That the Tampa Bay Rays will ask for Pinellas County tourist tax dollars to help build a new stadium is almost a sure thing. The questions, for now, are when and how much?
And then, once a request has been put to the Pinellas County Commission: What else? As in, what other projects are vying for the same pot of money?
That pot is the 6% tax on hotel stays and short-term rentals — anything less than six months — that in the 2022 calendar year yielded $95.8 million for the county. Of those tax dollars, 40% can go to capital projects that would drive tourism (the other 60% funds tourism marketing). It’s money that can only be used for tourism-generating projects, County Administrator Barry Burton noted.
“You can’t use it to pave a road, you can’t use it to hire a cop, you can’t use it for general government operating,” he said.
The County Commission has the say on whether or not to fund such projects, with advice from the county’s Tourist Development Council. More than a month and a half after St. Petersburg Mayor Ken Welch picked a developer for the stadium and the redevelopment of the 86 acres around it, though, the commission is still waiting for a request.
Burton has “been in discussions for a long time with the Rays,” he said, and those talks continue. But the city has to figure out funding for those 86 acres, where it hasn’t indicated it’ll seek county help.
“Both of those pieces kind of have to come together, and I don’t know where the city is on that,” Burton said.
Some other projects have already sought or signaled interest in tourist tax dollars, though, and more have been floated more tentatively, meaning that when the County Commission does have a request to consider, its members will have to decide what their priorities are.
Here’s a look at some of those projects.
Phillies spring training site
The Rays may be the only MLB team playing home games in Pinellas County from April through September, but the Philadelphia Phillies have some of the deepest baseball roots here: Clearwater has been their spring training home since 1947.
Last fall, the organization started talking to local officials about a massive revamp that could turn its spring training facility into a year-round player development site — and could cost as much as $300 million. Though Burton said he expects the team and Clearwater will ask the county to chip in, he hasn’t received a request yet.
Frank Hibbard, then Clearwater’s mayor, said last year that he wouldn’t be shy in looking for bed tax money, arguing that his city brings in the biggest chunk of those dollars and that it would be reasonable to expect the county to allocate accordingly. It’s not yet clear whether Hibbard’s sudden resignation Monday will affect an eventual pursuit of tax dollars. County Commissioner Chris Latvala, whose district includes Clearwater, said when asked about Rays funding last month that the city “(deserves) to have our share kept here.”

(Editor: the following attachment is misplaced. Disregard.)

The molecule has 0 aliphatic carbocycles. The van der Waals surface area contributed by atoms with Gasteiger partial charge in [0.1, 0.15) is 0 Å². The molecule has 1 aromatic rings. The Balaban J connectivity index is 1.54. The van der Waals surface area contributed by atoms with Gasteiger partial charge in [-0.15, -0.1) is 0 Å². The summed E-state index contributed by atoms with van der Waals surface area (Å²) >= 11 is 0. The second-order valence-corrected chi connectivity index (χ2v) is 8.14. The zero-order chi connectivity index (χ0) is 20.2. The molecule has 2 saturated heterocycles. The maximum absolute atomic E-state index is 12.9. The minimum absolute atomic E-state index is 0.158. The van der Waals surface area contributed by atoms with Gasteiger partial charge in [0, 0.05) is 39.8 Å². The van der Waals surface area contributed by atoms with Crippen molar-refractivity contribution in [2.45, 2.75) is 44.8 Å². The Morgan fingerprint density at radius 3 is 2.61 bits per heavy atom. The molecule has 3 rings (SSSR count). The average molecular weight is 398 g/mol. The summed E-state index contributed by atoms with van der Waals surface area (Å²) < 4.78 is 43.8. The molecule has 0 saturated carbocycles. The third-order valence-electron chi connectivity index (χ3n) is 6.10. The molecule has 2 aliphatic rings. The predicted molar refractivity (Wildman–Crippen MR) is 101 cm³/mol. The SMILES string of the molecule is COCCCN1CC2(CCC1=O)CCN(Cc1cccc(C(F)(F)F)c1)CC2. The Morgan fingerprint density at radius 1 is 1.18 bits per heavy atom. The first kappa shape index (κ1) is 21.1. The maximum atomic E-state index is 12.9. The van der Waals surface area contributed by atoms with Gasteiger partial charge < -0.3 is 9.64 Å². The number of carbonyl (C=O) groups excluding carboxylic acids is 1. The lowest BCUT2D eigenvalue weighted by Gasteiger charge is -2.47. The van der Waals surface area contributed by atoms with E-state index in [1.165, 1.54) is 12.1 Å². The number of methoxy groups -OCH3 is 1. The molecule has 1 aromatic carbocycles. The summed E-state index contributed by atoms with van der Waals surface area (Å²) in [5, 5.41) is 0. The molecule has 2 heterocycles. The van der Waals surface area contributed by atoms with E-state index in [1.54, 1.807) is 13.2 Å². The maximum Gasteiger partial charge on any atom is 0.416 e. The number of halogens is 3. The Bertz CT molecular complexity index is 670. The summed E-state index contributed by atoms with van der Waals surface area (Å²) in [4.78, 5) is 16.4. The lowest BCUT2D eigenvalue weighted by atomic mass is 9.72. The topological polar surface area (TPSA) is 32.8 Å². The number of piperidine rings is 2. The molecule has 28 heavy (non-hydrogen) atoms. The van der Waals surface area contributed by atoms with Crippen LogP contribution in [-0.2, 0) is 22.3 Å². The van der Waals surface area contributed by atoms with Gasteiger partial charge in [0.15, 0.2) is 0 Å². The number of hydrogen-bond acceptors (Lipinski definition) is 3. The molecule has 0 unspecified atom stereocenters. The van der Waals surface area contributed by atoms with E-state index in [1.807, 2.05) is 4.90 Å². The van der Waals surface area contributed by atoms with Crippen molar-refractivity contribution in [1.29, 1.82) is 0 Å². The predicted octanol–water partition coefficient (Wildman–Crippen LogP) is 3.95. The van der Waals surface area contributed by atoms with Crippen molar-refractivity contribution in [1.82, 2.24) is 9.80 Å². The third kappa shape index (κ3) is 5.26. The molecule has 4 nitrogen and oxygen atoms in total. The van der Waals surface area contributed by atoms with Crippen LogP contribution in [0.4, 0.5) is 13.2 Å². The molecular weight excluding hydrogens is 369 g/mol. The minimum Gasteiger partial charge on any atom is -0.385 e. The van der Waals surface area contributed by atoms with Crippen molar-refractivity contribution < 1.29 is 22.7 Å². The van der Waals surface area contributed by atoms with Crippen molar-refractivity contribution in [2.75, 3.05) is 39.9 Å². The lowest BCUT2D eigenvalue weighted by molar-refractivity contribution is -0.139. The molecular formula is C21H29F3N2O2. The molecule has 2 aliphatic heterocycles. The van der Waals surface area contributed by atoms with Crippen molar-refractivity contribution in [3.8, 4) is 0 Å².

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Dalí Museum expansion
In 2019, Pinellas agreed to put $17.5 million toward a $39 million expansion of the Dalí Museum, one of the most recognizable features of the St. Petersburg waterfront and one that derives most of its traffic from tourists. Then the pandemic hit, construction costs climbed and the details of the expansion changed. Now the price tag stands at $55 million, half of which the museum wants to get from the county.
Pinellas officials see beach renourishment — the process of pumping fresh sand onto the county’s eroded beaches every several years — as crucial to protecting the beaches as natural habitats, storm buffers and drivers of tourism.
The sand-pumping is done by the Army Corps of Engineers, which takes on nearly two-thirds of the project cost (set at $42 million for renourishment scheduled for next year), leaving the county and state to split the rest. That county funding comes from a portion of the tourist tax set aside only for beach renourishment, Burton said.
But Pinellas and the Corps are in the midst of a yearslong stalemate over a Corps policy that would require beachfront property owners to sign permanent easements, which many aren’t willing to do. The 2024 renourishment won’t happen on schedule, and even if the Corps had a change of heart right now, it likely wouldn’t happen until 2025 or 2026, county Public Works Director Kelli Levy said recently.
If the Corps won’t budge, Pinellas officials will have to decide whether they’re willing to pay to pursue beach renourishment on their own. The cost would depend on how much the state would match, Burton said. But it could mean more bed tax money than what’s already set aside going to beach renourishment.
County commissioners and members of the Tourist Development Council saw a lot to like last month when they got a look at two possible models for making Pinellas a destination in the booming youth sports industry. A consultant’s estimates pegged the cost of a 66-acre complex at $48 million, and a 120-acre one at $78 million. That doesn’t include the cost of finding a site that’s big enough in land-strapped Pinellas: The former Toytown landfill site is the only place large enough for the bigger model, and studying the site and doing needed remediation — if possible — would tack on many millions more.
Some of those in attendance signaled that the idea would hold more water if the Rays’ pursuit of a new St. Petersburg stadium falls apart and the county needs a new sports tourism draw.
“If the Rays do not stay here, we should be looking for options to expand our attraction for tourism and sports,” County Commissioner Charlie Justice said during that meeting. “I’d like to know that before we pull the trigger on what the next thing is.”